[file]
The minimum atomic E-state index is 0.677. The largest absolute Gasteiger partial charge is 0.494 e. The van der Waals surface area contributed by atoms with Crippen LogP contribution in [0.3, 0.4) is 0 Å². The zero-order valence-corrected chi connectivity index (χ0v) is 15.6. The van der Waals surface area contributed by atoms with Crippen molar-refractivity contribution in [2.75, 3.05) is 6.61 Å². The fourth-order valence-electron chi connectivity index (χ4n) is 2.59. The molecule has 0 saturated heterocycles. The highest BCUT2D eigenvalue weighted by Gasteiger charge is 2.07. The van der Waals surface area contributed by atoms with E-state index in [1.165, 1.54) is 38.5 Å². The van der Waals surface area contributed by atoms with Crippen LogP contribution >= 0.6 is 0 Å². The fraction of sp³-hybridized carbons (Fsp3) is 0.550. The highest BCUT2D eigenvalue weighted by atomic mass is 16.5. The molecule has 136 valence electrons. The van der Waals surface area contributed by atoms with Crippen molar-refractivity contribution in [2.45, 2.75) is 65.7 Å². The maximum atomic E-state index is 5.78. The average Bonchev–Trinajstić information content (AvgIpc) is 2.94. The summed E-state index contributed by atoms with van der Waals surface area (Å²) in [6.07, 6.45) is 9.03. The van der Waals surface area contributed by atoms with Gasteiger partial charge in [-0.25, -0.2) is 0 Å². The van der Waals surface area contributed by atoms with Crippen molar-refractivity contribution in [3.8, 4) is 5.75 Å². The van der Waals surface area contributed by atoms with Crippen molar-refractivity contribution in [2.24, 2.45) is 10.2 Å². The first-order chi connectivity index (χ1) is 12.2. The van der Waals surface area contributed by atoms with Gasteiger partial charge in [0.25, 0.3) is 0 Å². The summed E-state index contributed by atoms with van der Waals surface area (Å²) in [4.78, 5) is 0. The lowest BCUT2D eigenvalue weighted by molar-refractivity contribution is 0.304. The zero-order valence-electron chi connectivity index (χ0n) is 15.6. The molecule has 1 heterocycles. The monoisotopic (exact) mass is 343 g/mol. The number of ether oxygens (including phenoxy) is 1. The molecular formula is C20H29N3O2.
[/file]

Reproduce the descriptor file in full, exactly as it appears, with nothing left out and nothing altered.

The minimum atomic E-state index is 0.677. The largest absolute Gasteiger partial charge is 0.494 e. The van der Waals surface area contributed by atoms with Crippen LogP contribution in [0.3, 0.4) is 0 Å². The zero-order valence-corrected chi connectivity index (χ0v) is 15.6. The van der Waals surface area contributed by atoms with Crippen molar-refractivity contribution in [2.75, 3.05) is 6.61 Å². The fourth-order valence-electron chi connectivity index (χ4n) is 2.59. The molecule has 0 saturated heterocycles. The highest BCUT2D eigenvalue weighted by Gasteiger charge is 2.07. The van der Waals surface area contributed by atoms with E-state index in [1.165, 1.54) is 38.5 Å². The van der Waals surface area contributed by atoms with Crippen LogP contribution >= 0.6 is 0 Å². The fraction of sp³-hybridized carbons (Fsp3) is 0.550. The highest BCUT2D eigenvalue weighted by atomic mass is 16.5. The molecule has 136 valence electrons. The van der Waals surface area contributed by atoms with Crippen molar-refractivity contribution in [2.45, 2.75) is 65.7 Å². The maximum atomic E-state index is 5.78. The average Bonchev–Trinajstić information content (AvgIpc) is 2.94. The summed E-state index contributed by atoms with van der Waals surface area (Å²) in [6.07, 6.45) is 9.03. The van der Waals surface area contributed by atoms with Gasteiger partial charge in [-0.25, -0.2) is 0 Å². The van der Waals surface area contributed by atoms with Crippen molar-refractivity contribution in [3.8, 4) is 5.75 Å². The van der Waals surface area contributed by atoms with Crippen molar-refractivity contribution in [2.24, 2.45) is 10.2 Å². The first-order chi connectivity index (χ1) is 12.2. The van der Waals surface area contributed by atoms with Gasteiger partial charge in [0.25, 0.3) is 0 Å². The summed E-state index contributed by atoms with van der Waals surface area (Å²) in [4.78, 5) is 0. The lowest BCUT2D eigenvalue weighted by molar-refractivity contribution is 0.304. The zero-order valence-electron chi connectivity index (χ0n) is 15.6. The molecule has 1 heterocycles. The monoisotopic (exact) mass is 343 g/mol. The number of ether oxygens (including phenoxy) is 1. The molecular formula is C20H29N3O2.